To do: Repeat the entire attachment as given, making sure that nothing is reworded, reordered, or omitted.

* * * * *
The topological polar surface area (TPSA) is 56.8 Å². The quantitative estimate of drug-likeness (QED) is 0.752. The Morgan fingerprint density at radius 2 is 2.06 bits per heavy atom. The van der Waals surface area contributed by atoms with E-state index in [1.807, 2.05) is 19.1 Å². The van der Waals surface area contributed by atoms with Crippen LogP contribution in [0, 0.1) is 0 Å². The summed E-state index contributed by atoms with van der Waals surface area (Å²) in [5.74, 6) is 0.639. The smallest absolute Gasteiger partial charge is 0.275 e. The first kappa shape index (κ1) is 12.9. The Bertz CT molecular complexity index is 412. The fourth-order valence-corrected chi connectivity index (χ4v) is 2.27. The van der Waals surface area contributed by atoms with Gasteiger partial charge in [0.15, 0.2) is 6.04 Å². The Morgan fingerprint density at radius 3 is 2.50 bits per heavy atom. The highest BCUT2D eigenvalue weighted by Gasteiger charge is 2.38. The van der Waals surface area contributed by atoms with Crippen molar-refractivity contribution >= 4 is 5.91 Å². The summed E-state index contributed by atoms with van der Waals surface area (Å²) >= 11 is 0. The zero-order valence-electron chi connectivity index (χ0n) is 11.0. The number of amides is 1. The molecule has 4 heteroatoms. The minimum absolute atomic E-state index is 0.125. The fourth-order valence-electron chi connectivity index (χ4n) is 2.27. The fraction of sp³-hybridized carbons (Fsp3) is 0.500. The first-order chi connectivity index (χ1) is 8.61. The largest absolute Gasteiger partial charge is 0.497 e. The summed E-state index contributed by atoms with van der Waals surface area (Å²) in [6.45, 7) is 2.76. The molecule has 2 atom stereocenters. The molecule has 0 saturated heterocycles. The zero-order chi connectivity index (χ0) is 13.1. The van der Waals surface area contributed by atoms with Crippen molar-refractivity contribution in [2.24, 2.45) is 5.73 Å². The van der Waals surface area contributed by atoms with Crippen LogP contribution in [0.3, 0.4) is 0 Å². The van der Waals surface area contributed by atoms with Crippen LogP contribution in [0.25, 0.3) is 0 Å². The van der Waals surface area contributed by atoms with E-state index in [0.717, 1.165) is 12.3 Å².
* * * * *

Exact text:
The topological polar surface area (TPSA) is 56.8 Å². The quantitative estimate of drug-likeness (QED) is 0.752. The Morgan fingerprint density at radius 2 is 2.06 bits per heavy atom. The van der Waals surface area contributed by atoms with E-state index in [1.807, 2.05) is 19.1 Å². The van der Waals surface area contributed by atoms with Crippen LogP contribution in [0, 0.1) is 0 Å². The summed E-state index contributed by atoms with van der Waals surface area (Å²) in [5.74, 6) is 0.639. The smallest absolute Gasteiger partial charge is 0.275 e. The first kappa shape index (κ1) is 12.9. The Bertz CT molecular complexity index is 412. The fourth-order valence-corrected chi connectivity index (χ4v) is 2.27. The van der Waals surface area contributed by atoms with Gasteiger partial charge in [0.15, 0.2) is 6.04 Å². The Morgan fingerprint density at radius 3 is 2.50 bits per heavy atom. The highest BCUT2D eigenvalue weighted by Gasteiger charge is 2.38. The van der Waals surface area contributed by atoms with Crippen molar-refractivity contribution >= 4 is 5.91 Å². The summed E-state index contributed by atoms with van der Waals surface area (Å²) >= 11 is 0. The zero-order valence-electron chi connectivity index (χ0n) is 11.0. The number of amides is 1. The molecule has 4 heteroatoms. The minimum absolute atomic E-state index is 0.125. The fourth-order valence-electron chi connectivity index (χ4n) is 2.27. The fraction of sp³-hybridized carbons (Fsp3) is 0.500. The first-order chi connectivity index (χ1) is 8.61. The largest absolute Gasteiger partial charge is 0.497 e. The summed E-state index contributed by atoms with van der Waals surface area (Å²) in [6.45, 7) is 2.76. The molecule has 2 atom stereocenters. The molecule has 0 saturated heterocycles. The zero-order chi connectivity index (χ0) is 13.1. The van der Waals surface area contributed by atoms with Crippen molar-refractivity contribution in [2.24, 2.45) is 5.73 Å². The van der Waals surface area contributed by atoms with Crippen LogP contribution in [0.3, 0.4) is 0 Å². The van der Waals surface area contributed by atoms with Crippen LogP contribution in [0.25, 0.3) is 0 Å². The van der Waals surface area contributed by atoms with E-state index in [0.717, 1.165) is 12.3 Å².